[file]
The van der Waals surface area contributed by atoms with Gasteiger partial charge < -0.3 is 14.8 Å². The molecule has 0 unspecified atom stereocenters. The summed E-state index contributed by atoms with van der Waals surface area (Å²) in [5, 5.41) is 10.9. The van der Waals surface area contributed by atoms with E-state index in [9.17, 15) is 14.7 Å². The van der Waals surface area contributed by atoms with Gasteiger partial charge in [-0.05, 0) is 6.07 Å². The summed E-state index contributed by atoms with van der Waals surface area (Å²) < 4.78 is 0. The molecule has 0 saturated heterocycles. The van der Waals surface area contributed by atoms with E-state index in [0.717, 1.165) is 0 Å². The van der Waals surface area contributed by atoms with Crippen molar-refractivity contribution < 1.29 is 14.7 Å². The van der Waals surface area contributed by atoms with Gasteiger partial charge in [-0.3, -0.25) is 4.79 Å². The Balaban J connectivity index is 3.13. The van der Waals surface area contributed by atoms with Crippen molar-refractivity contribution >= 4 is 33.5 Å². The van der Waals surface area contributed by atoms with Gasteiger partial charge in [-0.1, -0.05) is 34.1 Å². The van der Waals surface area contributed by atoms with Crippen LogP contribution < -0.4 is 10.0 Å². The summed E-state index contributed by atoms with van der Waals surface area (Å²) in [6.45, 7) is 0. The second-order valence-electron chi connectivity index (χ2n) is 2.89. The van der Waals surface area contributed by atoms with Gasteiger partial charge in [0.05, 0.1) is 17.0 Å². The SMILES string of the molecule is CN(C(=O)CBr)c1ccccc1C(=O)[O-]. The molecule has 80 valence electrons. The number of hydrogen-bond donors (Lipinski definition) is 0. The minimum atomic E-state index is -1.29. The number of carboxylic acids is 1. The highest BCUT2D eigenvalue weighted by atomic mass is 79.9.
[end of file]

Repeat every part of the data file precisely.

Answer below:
The van der Waals surface area contributed by atoms with Gasteiger partial charge < -0.3 is 14.8 Å². The molecule has 0 unspecified atom stereocenters. The summed E-state index contributed by atoms with van der Waals surface area (Å²) in [5, 5.41) is 10.9. The van der Waals surface area contributed by atoms with E-state index in [9.17, 15) is 14.7 Å². The van der Waals surface area contributed by atoms with Gasteiger partial charge in [-0.05, 0) is 6.07 Å². The summed E-state index contributed by atoms with van der Waals surface area (Å²) < 4.78 is 0. The molecule has 0 saturated heterocycles. The van der Waals surface area contributed by atoms with E-state index in [0.717, 1.165) is 0 Å². The van der Waals surface area contributed by atoms with Crippen molar-refractivity contribution < 1.29 is 14.7 Å². The van der Waals surface area contributed by atoms with Gasteiger partial charge in [-0.3, -0.25) is 4.79 Å². The Balaban J connectivity index is 3.13. The van der Waals surface area contributed by atoms with Crippen molar-refractivity contribution >= 4 is 33.5 Å². The van der Waals surface area contributed by atoms with Gasteiger partial charge in [-0.1, -0.05) is 34.1 Å². The van der Waals surface area contributed by atoms with Crippen LogP contribution < -0.4 is 10.0 Å². The summed E-state index contributed by atoms with van der Waals surface area (Å²) in [6.45, 7) is 0. The second-order valence-electron chi connectivity index (χ2n) is 2.89. The van der Waals surface area contributed by atoms with Gasteiger partial charge in [0.05, 0.1) is 17.0 Å². The SMILES string of the molecule is CN(C(=O)CBr)c1ccccc1C(=O)[O-]. The molecule has 80 valence electrons. The number of hydrogen-bond donors (Lipinski definition) is 0. The minimum atomic E-state index is -1.29. The number of carboxylic acids is 1. The highest BCUT2D eigenvalue weighted by atomic mass is 79.9.